First the hide needs to be scraped to remove any remaining flesh that could rot, this process is appropriately called “fleshing.” Ed has his own unique method, but I won’t share his secret here! It is then salted, which acts as a preservative and pulls out excess liquid. Once the skin is dry and the hair is set, the skin is rehydrated and placed in a pickling solution of water, salt and acid (Ed uses a plant-acid). This swells the skin so it can be shaved, creating a softer pelt. Ed said it took him over 300 hours to master this fine technique. The hide is then placed in another solution with an adjusted pH allowing it to react with the tanning solution where it sits for 15 hours. Then the skin is removed and allowed to dry overnight before it is oiled and dried almost completely, about 90%. The skin is then tumbled in a hardwood powder to finish the drying process by removing any remaining oils. The process is complete once it is tumbled in a wire cage to remove the wood flour and then buffed creating a soft and shiny hide for the proud hunter.
Students got to touch a number of hides in different stages of the process and got to test (under supervision of course) the acidity level of the solutions using pH strips. Ed showed us how a number of his pieces of equipment worked (some ingenious yet simple and others more complicated needing very refined motor skills). Ed works with all animal hides ranging from sea otter to marten to bear and will be working individually with one of our 4H members on his very own deer hide.
This skill continues to be cherished in the local community, with two operating tanneries in Sitka. Traditionally tanning hides (often with the natural acids found in the brain) was a source of warmth in the cold winters. Today it serves as a connection to the past, to keep the tradition alive. It is a skill that we find valuable to share with 4Hers as a reminder of how we used to survive using only local resources native to the area. Although we had an introduction on how to tan on a commercial scale, we may continue to explore this topic if there is interest and learn how to tan hides as a survival skill.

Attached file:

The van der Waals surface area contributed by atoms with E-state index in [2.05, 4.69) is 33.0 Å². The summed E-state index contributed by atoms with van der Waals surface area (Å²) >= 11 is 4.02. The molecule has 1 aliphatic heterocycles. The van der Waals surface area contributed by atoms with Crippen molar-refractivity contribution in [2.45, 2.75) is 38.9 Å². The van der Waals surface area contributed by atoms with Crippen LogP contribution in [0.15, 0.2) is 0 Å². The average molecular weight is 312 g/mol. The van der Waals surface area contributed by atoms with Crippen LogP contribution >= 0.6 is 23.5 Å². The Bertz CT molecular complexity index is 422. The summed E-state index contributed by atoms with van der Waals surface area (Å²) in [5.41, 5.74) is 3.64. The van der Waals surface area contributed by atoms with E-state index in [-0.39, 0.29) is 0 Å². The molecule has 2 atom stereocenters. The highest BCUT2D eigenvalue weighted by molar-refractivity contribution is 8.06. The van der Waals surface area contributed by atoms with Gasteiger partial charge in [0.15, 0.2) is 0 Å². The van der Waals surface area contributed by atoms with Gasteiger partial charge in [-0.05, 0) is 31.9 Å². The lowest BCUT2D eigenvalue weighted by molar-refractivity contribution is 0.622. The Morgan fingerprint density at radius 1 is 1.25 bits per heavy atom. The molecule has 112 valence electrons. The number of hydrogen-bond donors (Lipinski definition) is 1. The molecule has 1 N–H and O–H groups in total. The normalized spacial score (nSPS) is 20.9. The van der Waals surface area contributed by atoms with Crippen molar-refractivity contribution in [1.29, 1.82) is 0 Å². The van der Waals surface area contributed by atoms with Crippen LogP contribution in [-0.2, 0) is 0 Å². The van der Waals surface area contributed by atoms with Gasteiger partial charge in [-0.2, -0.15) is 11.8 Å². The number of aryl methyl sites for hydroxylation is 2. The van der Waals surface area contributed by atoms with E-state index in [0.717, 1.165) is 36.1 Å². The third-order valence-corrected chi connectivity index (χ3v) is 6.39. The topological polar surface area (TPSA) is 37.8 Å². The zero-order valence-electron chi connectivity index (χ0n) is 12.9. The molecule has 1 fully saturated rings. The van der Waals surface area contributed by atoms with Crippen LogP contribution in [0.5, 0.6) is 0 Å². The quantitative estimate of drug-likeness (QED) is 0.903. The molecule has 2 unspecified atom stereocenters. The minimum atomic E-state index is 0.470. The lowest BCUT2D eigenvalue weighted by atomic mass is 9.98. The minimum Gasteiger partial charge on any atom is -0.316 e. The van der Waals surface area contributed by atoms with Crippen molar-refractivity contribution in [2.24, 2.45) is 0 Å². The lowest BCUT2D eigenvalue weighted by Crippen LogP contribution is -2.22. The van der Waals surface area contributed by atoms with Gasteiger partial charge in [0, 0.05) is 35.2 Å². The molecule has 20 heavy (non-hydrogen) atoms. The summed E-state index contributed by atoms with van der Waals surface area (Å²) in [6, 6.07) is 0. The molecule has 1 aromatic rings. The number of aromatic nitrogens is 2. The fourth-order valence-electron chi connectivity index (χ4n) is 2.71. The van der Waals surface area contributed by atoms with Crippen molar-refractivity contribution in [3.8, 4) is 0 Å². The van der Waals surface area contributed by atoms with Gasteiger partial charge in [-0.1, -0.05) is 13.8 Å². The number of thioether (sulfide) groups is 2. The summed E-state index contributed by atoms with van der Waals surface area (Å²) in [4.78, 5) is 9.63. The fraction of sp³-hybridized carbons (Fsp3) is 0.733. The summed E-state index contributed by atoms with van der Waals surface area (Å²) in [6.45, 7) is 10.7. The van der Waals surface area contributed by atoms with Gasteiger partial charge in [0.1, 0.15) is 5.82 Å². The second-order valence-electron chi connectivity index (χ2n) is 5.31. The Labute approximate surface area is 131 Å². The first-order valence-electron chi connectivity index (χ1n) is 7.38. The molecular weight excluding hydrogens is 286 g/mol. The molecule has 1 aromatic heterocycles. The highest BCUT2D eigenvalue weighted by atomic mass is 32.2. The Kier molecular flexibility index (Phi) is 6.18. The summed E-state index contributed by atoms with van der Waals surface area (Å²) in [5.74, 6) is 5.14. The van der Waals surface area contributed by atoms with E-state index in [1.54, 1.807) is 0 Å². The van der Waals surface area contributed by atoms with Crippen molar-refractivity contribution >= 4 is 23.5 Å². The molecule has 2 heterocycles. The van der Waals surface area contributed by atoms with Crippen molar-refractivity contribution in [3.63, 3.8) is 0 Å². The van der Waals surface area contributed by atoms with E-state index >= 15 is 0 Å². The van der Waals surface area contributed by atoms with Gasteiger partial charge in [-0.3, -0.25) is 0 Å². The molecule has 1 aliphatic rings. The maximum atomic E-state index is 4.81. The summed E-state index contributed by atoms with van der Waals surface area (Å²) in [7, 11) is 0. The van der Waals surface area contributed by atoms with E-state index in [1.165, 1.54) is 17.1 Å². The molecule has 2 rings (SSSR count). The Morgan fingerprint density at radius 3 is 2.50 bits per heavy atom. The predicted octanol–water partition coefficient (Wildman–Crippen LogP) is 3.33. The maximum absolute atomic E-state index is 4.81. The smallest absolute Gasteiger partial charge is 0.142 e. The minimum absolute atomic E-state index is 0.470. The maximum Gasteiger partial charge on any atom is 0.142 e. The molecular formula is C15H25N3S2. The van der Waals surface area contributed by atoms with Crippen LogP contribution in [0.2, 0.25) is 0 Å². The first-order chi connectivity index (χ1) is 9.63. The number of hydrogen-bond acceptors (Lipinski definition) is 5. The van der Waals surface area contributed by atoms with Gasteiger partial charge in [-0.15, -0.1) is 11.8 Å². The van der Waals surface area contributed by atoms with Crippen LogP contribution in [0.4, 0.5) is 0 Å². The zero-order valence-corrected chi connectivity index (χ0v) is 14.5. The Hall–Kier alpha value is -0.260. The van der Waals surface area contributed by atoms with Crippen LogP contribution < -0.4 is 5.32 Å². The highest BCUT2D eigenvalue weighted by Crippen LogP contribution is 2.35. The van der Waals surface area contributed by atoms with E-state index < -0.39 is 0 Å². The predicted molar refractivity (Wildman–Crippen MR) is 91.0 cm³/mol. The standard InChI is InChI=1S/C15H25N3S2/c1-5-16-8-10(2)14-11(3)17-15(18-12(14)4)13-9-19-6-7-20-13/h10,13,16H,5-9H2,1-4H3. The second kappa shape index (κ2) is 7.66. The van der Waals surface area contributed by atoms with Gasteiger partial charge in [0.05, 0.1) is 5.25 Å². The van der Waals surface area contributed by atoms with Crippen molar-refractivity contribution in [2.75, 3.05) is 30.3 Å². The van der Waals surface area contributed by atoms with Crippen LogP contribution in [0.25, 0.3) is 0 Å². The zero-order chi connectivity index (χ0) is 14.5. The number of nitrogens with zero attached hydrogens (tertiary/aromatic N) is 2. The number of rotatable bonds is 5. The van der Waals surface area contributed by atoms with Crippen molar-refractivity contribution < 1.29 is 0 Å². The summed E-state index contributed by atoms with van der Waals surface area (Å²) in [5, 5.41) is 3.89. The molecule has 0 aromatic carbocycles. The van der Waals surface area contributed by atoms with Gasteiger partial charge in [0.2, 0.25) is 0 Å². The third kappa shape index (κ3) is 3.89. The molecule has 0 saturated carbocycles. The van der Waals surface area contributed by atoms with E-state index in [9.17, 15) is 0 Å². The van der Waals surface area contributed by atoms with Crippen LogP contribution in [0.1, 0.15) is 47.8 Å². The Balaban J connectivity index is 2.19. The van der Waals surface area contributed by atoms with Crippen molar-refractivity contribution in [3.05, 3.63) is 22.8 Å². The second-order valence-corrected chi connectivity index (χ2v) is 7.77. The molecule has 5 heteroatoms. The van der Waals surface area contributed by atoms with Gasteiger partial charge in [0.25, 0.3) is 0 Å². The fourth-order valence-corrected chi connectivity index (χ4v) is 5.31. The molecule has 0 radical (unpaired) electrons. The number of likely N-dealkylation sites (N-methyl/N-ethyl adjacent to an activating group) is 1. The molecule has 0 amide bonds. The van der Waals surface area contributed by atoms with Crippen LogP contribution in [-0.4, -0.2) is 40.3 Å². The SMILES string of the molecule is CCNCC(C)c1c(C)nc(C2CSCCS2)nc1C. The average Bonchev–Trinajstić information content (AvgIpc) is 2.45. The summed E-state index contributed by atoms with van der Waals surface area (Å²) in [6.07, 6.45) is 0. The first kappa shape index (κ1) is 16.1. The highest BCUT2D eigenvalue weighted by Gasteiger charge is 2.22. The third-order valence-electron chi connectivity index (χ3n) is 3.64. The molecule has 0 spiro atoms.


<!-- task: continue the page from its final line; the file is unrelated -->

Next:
THANK YOU to Ed Gray for sharing his local knowledge of tanning animal hides.
Check out this incredible video created by our good friend and local filmmaker, Hannah Guggenheim, documenting the “We Love our Fishermen Lunch” on 2/8/2012.
WE LOVE OUR FISHERMEN! The Fish to Schools Program began as a vision at the 2010 Sitka Health Summit and with community support and leadership from the Sitka Conservation Society, we are now working with over half of students enrolled in the Sitka School District. This program is a component of our Community Sustainability efforts and we hope through this program we can begin to build a stronger, more resilient local food system. Fish to Schools ensures that students, whose families may not generally be able to afford local fish, have access to it directly through the school lunch program. These lunches provide a boost of nutrients and Omega 3 fatty-acids, supports the sustainable fisheries of Alaska, and validates the backbone of this community and culture.
On February 8, 2012, fishermen were invited to both Keet and Blatchley Middle Schools. They joined students for their bi-monthly local fish lunch, bringing with them stories from the sea, fishing gear, and photos to make the connection between this profession and the fish on their plates. Both schools plastered the cafeterias with student-made posters, cards, and valentines thanking fishermen for their contribution to the program. Fishermen led students around the cafeteria with lures, created a longline set in the middle of the lunch room, and generated a lot of hype around the lunches.
Sitka Conservation Society would like the individually thank the following groups and individuals for making this special lunch a success: Seafood Producers Coop, Sitka Sound Seafoods, Nana Management Services, Staff at Keet and Blatchley, Beth Short, Wendy Alderson, Lexi Fish, Hannah Guggenheim, Andrianna Natsoulas, Jason Gjertsen, Terry Perensovich, Doug Rendle, Sarah Jordan, Eric Jordan, Matt Lawrie, Spencer Severson, Jeff Farvour, Beth Short-Rhodes, Stephen Rhodes, Kat Rhodes, Scott Saline, Charlie Skultka, Kent Barkau, Lew Schumejda, Bae Olney-Miller, and Jeff Christopher.